NORTH PORT — You wouldn’t think twice about sipping cool water from the kitchen tap.
That’s after local and federal authorities reported an attempt to contaminate Oldsmar’s water supply, Pinellas County Sheriff Bob Gualtieri said. A hacker accessed the city’s water treatment system and remotely increased the level of sodium hydroxide — lye — by a factor of more than 100. The chemical controls acidity. But it’s deadly when used in heavier concentrations, as in drain cleaners.
Fortunately a water plant supervisor saw the changing levels on his home computer and intervened. Officials in Oldsmar, just north of St. Petersburg, insisted that safeguards are in place and have disabled the remote-access system used in the attack. Federal and local authorities are investigating.
Southwest Florida water authorities Tuesday said such an attack on our drinking water is not likely here. That’s because remote access at treatment sites is either nonexistent or limited to select administrators, and not to outside vendors, as was suggested in the Oldsmar data breach, locals officials say.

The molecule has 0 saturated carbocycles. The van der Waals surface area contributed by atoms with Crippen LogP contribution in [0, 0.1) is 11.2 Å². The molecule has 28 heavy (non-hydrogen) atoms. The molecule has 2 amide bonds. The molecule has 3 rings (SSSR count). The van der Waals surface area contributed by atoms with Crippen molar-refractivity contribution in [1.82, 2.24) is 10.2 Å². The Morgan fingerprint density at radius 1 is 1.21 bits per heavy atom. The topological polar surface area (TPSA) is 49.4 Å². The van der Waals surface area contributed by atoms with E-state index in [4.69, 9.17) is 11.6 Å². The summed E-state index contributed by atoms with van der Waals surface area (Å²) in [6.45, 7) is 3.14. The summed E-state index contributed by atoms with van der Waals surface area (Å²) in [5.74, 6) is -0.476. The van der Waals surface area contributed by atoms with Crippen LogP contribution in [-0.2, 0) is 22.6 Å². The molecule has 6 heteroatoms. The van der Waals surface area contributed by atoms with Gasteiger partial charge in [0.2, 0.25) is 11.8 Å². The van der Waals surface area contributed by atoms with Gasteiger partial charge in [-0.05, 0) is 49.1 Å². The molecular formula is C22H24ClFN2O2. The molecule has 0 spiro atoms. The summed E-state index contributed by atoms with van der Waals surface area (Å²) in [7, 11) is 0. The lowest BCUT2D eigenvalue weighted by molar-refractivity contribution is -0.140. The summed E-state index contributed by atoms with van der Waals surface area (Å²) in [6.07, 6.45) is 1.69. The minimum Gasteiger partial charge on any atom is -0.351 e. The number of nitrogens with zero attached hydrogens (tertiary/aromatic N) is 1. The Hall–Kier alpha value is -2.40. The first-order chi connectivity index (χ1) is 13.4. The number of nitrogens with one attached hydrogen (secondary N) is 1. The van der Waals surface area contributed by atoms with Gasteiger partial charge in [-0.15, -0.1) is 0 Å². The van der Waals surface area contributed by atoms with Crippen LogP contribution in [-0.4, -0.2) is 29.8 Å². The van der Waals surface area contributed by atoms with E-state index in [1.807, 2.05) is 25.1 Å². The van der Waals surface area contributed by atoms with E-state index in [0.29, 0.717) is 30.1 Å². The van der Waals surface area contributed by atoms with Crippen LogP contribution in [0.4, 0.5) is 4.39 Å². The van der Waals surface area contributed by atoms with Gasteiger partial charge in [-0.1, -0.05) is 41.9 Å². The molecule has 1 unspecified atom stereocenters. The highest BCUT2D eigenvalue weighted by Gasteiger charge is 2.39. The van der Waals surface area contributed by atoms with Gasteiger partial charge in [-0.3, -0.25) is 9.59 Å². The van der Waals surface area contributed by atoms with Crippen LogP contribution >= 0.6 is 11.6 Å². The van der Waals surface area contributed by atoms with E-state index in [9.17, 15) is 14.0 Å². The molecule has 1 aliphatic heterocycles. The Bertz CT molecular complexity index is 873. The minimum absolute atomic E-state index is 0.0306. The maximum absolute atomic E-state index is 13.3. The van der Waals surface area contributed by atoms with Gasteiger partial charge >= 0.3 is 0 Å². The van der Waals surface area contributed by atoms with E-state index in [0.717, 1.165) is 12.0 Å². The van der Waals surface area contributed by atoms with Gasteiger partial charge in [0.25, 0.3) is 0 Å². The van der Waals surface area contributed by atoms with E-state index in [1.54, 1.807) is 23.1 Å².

The Peace River Manasota Regional Water Supply Authority treats and distributes more water than anyone in the area. Built next to its water source, the Peace River, the facility straddles Kings Highway in southern DeSoto County, a few miles north of Interstate 75. It sends out 30 million gallons of fresh water each day to most of Charlotte County, and is integrated with North Port and other neighboring utilities.
Its plant is essentially a fortress of guards, cameras, sensors and gates, but very little remote software, said Patrick Lehman, the authority’s executive director. While software and computers run the system, the devices are managed internally, not patched into outside platforms that can be easier to infiltrate, he said.
Like bank security? he was asked Tuesday.
“Like a prison,” he countered in offering a limited peek, as the authority’s security measures are private. “Totally manned 24/7.”
The authority has other safeguards in the event that elite hackers — or hurricanes — shut off power to treatment facilities, which in both instances are the…